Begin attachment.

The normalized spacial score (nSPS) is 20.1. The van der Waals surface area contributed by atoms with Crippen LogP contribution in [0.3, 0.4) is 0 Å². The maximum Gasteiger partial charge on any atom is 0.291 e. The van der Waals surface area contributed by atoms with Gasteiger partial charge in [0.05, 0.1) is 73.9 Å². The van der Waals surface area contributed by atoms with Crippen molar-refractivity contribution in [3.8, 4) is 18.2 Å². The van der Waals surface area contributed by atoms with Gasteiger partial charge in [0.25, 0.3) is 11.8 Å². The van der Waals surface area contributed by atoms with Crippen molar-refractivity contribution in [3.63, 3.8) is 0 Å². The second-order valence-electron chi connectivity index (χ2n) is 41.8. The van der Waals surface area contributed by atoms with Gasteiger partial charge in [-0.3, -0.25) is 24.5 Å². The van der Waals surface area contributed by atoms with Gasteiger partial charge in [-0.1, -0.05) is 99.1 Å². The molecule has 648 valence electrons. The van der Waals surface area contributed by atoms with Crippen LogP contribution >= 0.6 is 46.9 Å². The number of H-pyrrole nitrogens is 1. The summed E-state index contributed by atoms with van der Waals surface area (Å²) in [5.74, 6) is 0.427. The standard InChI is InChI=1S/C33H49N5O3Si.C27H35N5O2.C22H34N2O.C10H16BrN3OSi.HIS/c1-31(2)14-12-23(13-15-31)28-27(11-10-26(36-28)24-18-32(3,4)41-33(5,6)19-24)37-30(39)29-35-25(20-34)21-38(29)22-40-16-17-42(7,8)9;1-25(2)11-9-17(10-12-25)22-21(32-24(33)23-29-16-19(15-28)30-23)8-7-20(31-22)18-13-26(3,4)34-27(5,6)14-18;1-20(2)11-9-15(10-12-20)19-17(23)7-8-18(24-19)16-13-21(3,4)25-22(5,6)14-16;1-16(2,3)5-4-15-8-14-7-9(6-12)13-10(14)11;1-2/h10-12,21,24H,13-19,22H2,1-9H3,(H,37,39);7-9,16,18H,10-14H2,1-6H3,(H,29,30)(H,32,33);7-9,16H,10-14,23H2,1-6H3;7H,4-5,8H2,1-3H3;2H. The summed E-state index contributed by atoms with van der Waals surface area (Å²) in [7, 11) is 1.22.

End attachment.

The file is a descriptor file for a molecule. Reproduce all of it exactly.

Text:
The normalized spacial score (nSPS) is 20.1. The van der Waals surface area contributed by atoms with Crippen LogP contribution in [0.3, 0.4) is 0 Å². The maximum Gasteiger partial charge on any atom is 0.291 e. The van der Waals surface area contributed by atoms with Gasteiger partial charge in [0.05, 0.1) is 73.9 Å². The van der Waals surface area contributed by atoms with Crippen molar-refractivity contribution in [3.8, 4) is 18.2 Å². The van der Waals surface area contributed by atoms with Gasteiger partial charge in [0.25, 0.3) is 11.8 Å². The van der Waals surface area contributed by atoms with Crippen molar-refractivity contribution in [3.63, 3.8) is 0 Å². The second-order valence-electron chi connectivity index (χ2n) is 41.8. The van der Waals surface area contributed by atoms with Gasteiger partial charge in [-0.3, -0.25) is 24.5 Å². The van der Waals surface area contributed by atoms with Gasteiger partial charge in [-0.1, -0.05) is 99.1 Å². The molecule has 648 valence electrons. The van der Waals surface area contributed by atoms with Crippen LogP contribution >= 0.6 is 46.9 Å². The number of H-pyrrole nitrogens is 1. The summed E-state index contributed by atoms with van der Waals surface area (Å²) in [5.74, 6) is 0.427. The standard InChI is InChI=1S/C33H49N5O3Si.C27H35N5O2.C22H34N2O.C10H16BrN3OSi.HIS/c1-31(2)14-12-23(13-15-31)28-27(11-10-26(36-28)24-18-32(3,4)41-33(5,6)19-24)37-30(39)29-35-25(20-34)21-38(29)22-40-16-17-42(7,8)9;1-25(2)11-9-17(10-12-25)22-21(32-24(33)23-29-16-19(15-28)30-23)8-7-20(31-22)18-13-26(3,4)34-27(5,6)14-18;1-20(2)11-9-15(10-12-20)19-17(23)7-8-18(24-19)16-13-21(3,4)25-22(5,6)14-16;1-16(2,3)5-4-15-8-14-7-9(6-12)13-10(14)11;1-2/h10-12,21,24H,13-19,22H2,1-9H3,(H,37,39);7-9,16,18H,10-14H2,1-6H3,(H,29,30)(H,32,33);7-9,16H,10-14,23H2,1-6H3;7H,4-5,8H2,1-3H3;2H. The summed E-state index contributed by atoms with van der Waals surface area (Å²) in [7, 11) is 1.22.